WRITING NIGGLES, CONFERENCES AND A REVIEW OF THE FAIR

Facebook – General – and Chandler’s Ford Today

I take a look back at the recent Hursley Park Book Fair for this week’s CFT post.

There are many things non-writer friends/family can do to support the writer in their life and one is to go to their events and show some moral support. Trust me, it is appreciated!

The biggest nightmare for all writers is being at an event where nobody turns up.

Helping to distribute flyers etc is also something that will go down well with your writer. (And plentiful supplies of tea/coffee/chocolate etc though in fairness those go down well with practically everyone!).

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Managed to get caught in some rain while walking the dog this evening. Came home to find it hadn’t rained here at all. Better half and I had only gone a couple of miles up the road to one of our favourite walks! Talk about localised weather… (it was also ironic that, for once, I had hoped for more rain).

On to writing niggles then….

How to Irritate a Writer Part 10001….. (I may be exaggerating)

1. Tell them you like books but much prefer films. (Grrrr….)

2. Tell them you think books are expensive. (Double Grrrr… – books are relatively cheap when you consider you can read them over and over. A really good book will make you want to have repeat reads. It’s exactly like revisiting an old friend).

3. Tell them you think the paperback is on its way out. (If by this time the writer has refrained from throwing something at you, count your blessings for you have done very well).

4. Ask the writer of How to Irritate a Writer Part 10001 where the other 10000 posts are on the topic!😉

5. Tell them you’ll wait until they hit bestseller status and then you might get a copy of their book. They want to know it is really popular first. The writer by this time is using every inch of self control they’ve got not to grab the nearest bit of 4 x 2 and hit you with it….

6. Tell them you can’t possibly leave a review for them, they’re not well known enough. It is almost certainly a waste of breath telling such like that everyone has to start somewhere and reviews help everybody, no matter where they are on their writing journey.

7. Tell them you think notebooks and pens are outdated. Surely everyone writes to screen these days. The writer by this time is already thinking of the perfect crime story where an irritating “friend” is done to death by an angry author and have already made plans for dumping the body. There may be wistful thoughts as to why they can’t do this for real….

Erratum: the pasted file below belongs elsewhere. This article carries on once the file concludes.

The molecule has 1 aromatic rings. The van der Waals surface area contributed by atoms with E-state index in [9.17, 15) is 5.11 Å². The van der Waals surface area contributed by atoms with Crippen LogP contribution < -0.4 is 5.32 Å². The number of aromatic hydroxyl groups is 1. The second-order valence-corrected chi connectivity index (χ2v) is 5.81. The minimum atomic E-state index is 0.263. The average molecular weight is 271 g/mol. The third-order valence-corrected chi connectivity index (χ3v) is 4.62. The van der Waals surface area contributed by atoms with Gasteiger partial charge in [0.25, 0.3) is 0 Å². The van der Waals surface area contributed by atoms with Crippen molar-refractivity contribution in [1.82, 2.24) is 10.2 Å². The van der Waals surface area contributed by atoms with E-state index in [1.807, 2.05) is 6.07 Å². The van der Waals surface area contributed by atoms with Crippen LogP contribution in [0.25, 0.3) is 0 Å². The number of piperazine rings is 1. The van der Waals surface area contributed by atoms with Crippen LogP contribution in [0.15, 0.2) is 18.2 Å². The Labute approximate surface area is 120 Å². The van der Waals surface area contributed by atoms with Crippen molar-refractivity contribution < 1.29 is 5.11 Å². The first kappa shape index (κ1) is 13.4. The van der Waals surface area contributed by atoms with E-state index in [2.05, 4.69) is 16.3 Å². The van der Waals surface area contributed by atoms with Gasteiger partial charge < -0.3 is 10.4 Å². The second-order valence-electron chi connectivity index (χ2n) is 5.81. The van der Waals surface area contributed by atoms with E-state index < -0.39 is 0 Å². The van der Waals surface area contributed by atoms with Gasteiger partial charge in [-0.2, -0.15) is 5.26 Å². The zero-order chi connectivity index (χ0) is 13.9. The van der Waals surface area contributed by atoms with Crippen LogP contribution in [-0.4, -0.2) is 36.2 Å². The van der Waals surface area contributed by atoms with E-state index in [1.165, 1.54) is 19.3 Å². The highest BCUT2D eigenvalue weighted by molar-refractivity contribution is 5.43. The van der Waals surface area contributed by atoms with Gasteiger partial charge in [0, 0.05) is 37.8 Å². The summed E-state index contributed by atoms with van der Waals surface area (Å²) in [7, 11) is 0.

My fellow writers, feel free to add your own thoughts here!

 

My CFT post this week will be a review of the Hursley Park Book Fair from a couple of weeks ago. Link to go up on Friday.

And to all my fellow authors taking part in festivals etc, hope they all go well.

Am looking forward to Swanwick Writers’ Summer School in mid-August. Always good fun. Lovely to catch up with friends who for the rest of the year I’m in contact with via Facebook etc.

I remember being dreadfully nervous going to my first writing conference years ago (and set on the lovely Isle of Wight – and run by Felicity Fair Thompson.  It was great to catch up with her again at the recent Hursley Park Book Fair.). The nerves went when I realised networking was talking about something I absolutely love (writing and, associated with it, reading).

Also it is easy to get a conversation going with a writer – ask them what they’re writing! They in turn should ask you and before you know it, you are chatting away as if you’ve known each other all your lives. And that is how it should be.

Facebook – From Light to Dark and Back Again

What do you like to see in a good flash fiction story? Some of my thoughts include:-

1. The story has to be the right length. Whether that’s 100, 250, or 500 words, it has got to be appropriate and right to that particular story. You want the reader to feel that nothing else could be added to the story, nor could there be anything taken away.

2. A strong lead character. Without that any flash fiction piece falls flat. The great thing is that strength can come in different forms – physical strength, mental strength etc. How your character shows their inner strength is up to you but it has to be there somewhere. Else why are they the lead?

3. There has to be a good ending (though not necessarily a happy one). The story has to “follow through”. Okay, sometimes that will be a twist ending, sometimes it can be a character coming to a conclusion about what they’ve just done or have been through. But the ending has to be right for all that has come before it.

The big challenge of flash is not so much the word count but having a complete story which has a proper beginning, middle and end in that word count limit. It is too easy to just write “truncated prose” but that does not come across as a proper story and rightly so. It can leave your reader feeling cheated.

At the end of a flash piece, your reader must not be left wondering where the rest of the story is! You want them thinking the story could not have ended any other way. I see flash as short, sharp looks into a character’s life. Look, write down what you see, and stop there.

What do I look for in flash fiction, whether I’m reading or writing it?

I look for a strong character and an ending I don’t see coming but which is entirely appropriate for the story.

I do enjoy playing “guess the ending”, sometimes I’m right, more often I’m not, and I always like that.